An overview of our key growth projects for 2019 is as follows:

  • We spent A$96m (US$67m) on Gruyere in Western Australia, which started production in H2 2019 and, at 99koz, achieved its revised production guidance for 2019. The total capital cost of Gruyere amounted to A$610m, below the final forecast capital of A$621m, of which Gold Fields paid A$329m (Asset portfolio management)
  • At our Damang mine in Ghana, we spent US$70m in project capital. Up until end-2019, the cost of the project was US$347m, with a further US$10m scheduled for 2020. Damang's 2019 production of 208koz was 15% up on 2018 (Asset portfolio management)
  • We continued our aggressive near-mine exploration spending at our Australian mines. During 2019, we spent A$84m (US$58m) (including Gruyere), which is in line with the average yearly spend of A$80m – A$100m over the preceding three years. During 2019, St Ives, Agnew and Granny Smith replaced 165% of their Mineral Reserves, net of depletion (Asset portfolio management)
  • US$49m was spent on feasibility study (FS) work, further exploration drilling, as well as environmental and social expenditures at the Salares Norte project in Chile. Since 2009, when it first started exploring, Gold Fields has spent US$228m on the project. The final FS was approved by the Board in February 2019 and environmental approval was granted by the regulator in December 2019. The Board, after reviewing the updated FS, a social-political risk assessment and the funding options for the US$860m construction, gave the go-ahead for construction in February 2020. The mine is expected to be operational by early 2023 (Asset portfolio management)

Gold Fields' total capex for 2019 was US$613m (2018: US$814m), of which US$476m was sustaining capital and US$137m was growth capital. Capex of US$630m has been budgeted for 2020, of which US$224m is growth capital earmarked primarily for Salares Norte (US$111m), the Australian operations (US$60m), Cerro Corona (US$28m), South Deep (US$15m) and Damang (US$10m). The capex excludes Gold Fields' share of AGM's total capex of US$34m for 2020.

A further indication of our sound growth prospects is Gold Fields' strong Mineral Reserves and Resources position. In 2019, the Group had a strong performance with regards to Reserves replacement, net of depletion. Total attributable, gold-equivalent Mineral Reserves at the end of 2019 were 51.3Moz (2018: 50.3Moz), including our 45%-held AGM. Some of the significant developments during 2019 were:

  • An 8% increase in the Australian region's Mineral Reserves, net of depletion, to 6.93Moz, led by a 38% rise at Agnew and a 31% improvement at St Ives
  • A 2% rise in Tarkwa's Mineral Reserves, net of depletion, to 5.89Moz

As at the end of 2019, 22Moz of Gold Fields' Mineral Reserves (including AGM) were outside South Africa, representing 42% of the Group's Reserves base. As recently as 2015, only 28% of our Reserves were not from South Deep. At the time our international Reserves were a mere 13Moz.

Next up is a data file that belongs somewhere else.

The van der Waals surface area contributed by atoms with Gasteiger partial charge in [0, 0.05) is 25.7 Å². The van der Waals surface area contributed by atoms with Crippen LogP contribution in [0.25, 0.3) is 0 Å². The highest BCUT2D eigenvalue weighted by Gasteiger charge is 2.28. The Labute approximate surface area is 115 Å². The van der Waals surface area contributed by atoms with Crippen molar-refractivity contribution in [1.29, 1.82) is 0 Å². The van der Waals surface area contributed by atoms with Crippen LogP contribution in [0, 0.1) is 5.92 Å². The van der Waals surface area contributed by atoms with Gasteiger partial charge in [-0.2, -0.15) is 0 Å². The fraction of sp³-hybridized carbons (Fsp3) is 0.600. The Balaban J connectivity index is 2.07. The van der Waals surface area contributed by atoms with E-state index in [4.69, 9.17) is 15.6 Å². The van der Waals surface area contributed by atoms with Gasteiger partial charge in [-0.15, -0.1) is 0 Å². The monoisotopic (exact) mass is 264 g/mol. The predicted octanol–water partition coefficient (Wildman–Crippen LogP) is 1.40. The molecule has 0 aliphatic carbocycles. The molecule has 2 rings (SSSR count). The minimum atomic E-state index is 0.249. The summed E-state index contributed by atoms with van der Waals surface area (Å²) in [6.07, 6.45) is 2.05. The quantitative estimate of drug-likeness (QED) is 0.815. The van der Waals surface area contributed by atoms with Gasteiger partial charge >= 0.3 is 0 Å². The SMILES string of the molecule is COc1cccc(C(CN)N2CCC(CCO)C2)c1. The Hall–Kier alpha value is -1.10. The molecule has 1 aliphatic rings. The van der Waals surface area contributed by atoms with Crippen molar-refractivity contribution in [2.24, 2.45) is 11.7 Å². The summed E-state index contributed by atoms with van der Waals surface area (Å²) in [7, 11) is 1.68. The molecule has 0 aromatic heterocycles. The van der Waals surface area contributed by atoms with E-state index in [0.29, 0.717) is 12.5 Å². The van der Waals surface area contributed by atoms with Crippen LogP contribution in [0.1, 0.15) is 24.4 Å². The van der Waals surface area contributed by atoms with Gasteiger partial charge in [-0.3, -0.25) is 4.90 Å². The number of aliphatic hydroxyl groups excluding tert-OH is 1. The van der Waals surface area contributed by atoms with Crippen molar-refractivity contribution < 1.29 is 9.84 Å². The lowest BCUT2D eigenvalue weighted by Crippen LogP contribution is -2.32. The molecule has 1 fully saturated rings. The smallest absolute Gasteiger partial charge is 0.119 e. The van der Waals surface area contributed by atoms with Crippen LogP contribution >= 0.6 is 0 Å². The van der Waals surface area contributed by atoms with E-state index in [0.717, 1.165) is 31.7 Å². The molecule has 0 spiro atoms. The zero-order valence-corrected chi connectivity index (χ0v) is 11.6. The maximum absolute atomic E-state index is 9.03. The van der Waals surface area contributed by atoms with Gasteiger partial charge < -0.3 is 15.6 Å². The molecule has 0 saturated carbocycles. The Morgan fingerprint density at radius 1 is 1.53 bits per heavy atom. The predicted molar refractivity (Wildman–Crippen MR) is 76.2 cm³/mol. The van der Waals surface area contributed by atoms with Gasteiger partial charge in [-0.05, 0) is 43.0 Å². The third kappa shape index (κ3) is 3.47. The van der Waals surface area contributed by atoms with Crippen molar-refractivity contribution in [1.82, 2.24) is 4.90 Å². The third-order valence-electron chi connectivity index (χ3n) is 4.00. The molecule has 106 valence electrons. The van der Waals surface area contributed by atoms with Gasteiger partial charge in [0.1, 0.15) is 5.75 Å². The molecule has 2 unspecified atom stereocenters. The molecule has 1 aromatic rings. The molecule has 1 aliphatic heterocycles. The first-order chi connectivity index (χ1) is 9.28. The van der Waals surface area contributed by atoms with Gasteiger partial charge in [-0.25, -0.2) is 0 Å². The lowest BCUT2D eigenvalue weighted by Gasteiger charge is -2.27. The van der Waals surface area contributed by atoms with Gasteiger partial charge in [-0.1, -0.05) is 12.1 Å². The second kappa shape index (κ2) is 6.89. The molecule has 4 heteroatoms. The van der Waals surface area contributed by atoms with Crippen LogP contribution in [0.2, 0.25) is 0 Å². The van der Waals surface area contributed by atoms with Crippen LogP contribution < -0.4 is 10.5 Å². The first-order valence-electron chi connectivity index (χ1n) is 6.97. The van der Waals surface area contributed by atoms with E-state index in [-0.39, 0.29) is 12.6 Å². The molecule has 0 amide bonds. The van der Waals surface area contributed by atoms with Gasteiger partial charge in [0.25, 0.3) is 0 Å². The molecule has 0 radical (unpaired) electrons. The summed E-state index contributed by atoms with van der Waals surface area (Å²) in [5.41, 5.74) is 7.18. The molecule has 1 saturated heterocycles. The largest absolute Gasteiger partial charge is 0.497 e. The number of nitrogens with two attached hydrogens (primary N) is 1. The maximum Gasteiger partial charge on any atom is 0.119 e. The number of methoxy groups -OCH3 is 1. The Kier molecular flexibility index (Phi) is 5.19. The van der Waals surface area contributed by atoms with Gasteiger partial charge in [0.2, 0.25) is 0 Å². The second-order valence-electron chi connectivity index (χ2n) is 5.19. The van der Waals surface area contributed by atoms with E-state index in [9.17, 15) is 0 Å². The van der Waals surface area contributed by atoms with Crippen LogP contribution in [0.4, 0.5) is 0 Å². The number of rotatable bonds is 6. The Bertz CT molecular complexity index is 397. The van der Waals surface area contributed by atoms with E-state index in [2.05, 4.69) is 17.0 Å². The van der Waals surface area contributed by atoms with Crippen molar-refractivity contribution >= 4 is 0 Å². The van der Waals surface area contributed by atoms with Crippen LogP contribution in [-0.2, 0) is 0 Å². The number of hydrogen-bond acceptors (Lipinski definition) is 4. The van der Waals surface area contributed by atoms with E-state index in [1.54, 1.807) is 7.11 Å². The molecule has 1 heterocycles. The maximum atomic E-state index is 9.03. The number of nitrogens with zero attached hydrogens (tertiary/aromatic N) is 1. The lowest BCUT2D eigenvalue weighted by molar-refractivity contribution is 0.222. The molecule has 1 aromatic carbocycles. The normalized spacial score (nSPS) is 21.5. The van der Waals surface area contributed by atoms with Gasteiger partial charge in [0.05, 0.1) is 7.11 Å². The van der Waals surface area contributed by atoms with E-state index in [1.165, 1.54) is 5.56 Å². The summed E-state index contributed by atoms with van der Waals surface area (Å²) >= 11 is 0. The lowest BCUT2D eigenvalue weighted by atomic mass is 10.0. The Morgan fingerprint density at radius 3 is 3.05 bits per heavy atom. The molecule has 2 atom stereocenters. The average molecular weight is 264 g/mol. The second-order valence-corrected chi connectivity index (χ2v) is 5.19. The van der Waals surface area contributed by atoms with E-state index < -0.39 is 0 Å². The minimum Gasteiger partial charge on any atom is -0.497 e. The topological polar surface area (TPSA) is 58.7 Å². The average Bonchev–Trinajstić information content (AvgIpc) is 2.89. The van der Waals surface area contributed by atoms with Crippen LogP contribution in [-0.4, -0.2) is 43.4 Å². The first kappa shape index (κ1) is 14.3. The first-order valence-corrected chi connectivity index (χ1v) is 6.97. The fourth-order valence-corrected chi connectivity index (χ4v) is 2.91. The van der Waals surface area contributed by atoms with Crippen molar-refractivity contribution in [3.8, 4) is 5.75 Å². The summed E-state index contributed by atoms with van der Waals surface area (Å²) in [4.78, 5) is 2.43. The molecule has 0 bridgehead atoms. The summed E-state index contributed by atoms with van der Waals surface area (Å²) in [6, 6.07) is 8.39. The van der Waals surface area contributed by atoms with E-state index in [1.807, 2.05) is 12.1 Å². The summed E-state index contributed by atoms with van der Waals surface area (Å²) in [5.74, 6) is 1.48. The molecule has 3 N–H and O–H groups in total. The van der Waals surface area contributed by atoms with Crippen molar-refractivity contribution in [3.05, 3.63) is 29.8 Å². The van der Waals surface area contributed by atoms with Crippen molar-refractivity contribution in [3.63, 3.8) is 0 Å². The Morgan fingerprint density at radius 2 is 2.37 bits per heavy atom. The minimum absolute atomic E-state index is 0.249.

The total attributable, gold-equivalent Mineral Resources at the end of 2019 were 115.7Moz (2018: 108.2Moz).

Strengthening the balance sheet


Our capital programme of the past three years inevitably put pressure on the balance sheet. Tactical hedge positions and better-than-expected gold prices for the most part of the past three years enabled us to limit the pick-up in net debt, as did stronger than anticipated cash-flows and the sale of non-core equity investments for a combined US$179m during H1 2019. Furthermore, we successfully refinanced US$1bn in debt during 2019 and signed a new US$1.2bn revolving credit facility.

As a result, we managed to significantly reduce our net debt to US$1.33bn (pre-IFRS 16) from US$1.69bn at end-2018, while the net debt:EBITDA ratio was 1.08x (end-2018: 1.57x). Under the new IFRS 16 lease accounting standards, our net debt was US$1.66bn and the net debt:EBITDA ratio 1.29x at the end of 2019. With further strong cash-flow predicted, management has set itself the target of paying down US$300m – US$400m of debt in 2020, notwithstanding the first capital outlays at the Salares Norte project. Beyond that, we plan further deleveraging of the balance sheet.

To protect cash-flows and underpin debt reduction, we have extended our gold and foreign exchange hedging programme, putting structures in place which mature during 2020.

Gold Fields' policy allows for hedging to protect cash-flows at times of significant expenditure, for specific debt servicing requirements, and to safeguard the viability of higher cost operations. Given the high levels of project capital incurred over the past three years, the Group has deployed short-term, tactical gold hedges to protect cash-flows and the balance sheet.

With the project capital having largely been spent by mid-2019, the underlying purpose of the programme shifted to underpinning a significant reduction in debt. Our intention is not to put additional hedges in place once the current hedge book expires, other than possible downside protection, without limiting the upside, given the large capital expenditure for the Salares Norte project in 2021.

In line with our dividend policy of paying out 25% – 35% of normalised earnings as dividends, we declared a total dividend for the year of R1.60/share (2018: R0.40/share).

Energy and climate change


During 2019, Gold Fields shifted further away from the use of carbon-intensive energy sources and, for the first time, started using renewable energy to power our mines. Our mines in Ghana, Australia and Peru are now largely powered by low-carbon sources, though diesel is still being used for the majority of our mining fleet. During 2019, 67% of total electricity consumption was generated by gas, with coal accounting for 28%, hydro-electricity for 3%, diesel for 2% and renewables for just under 1%.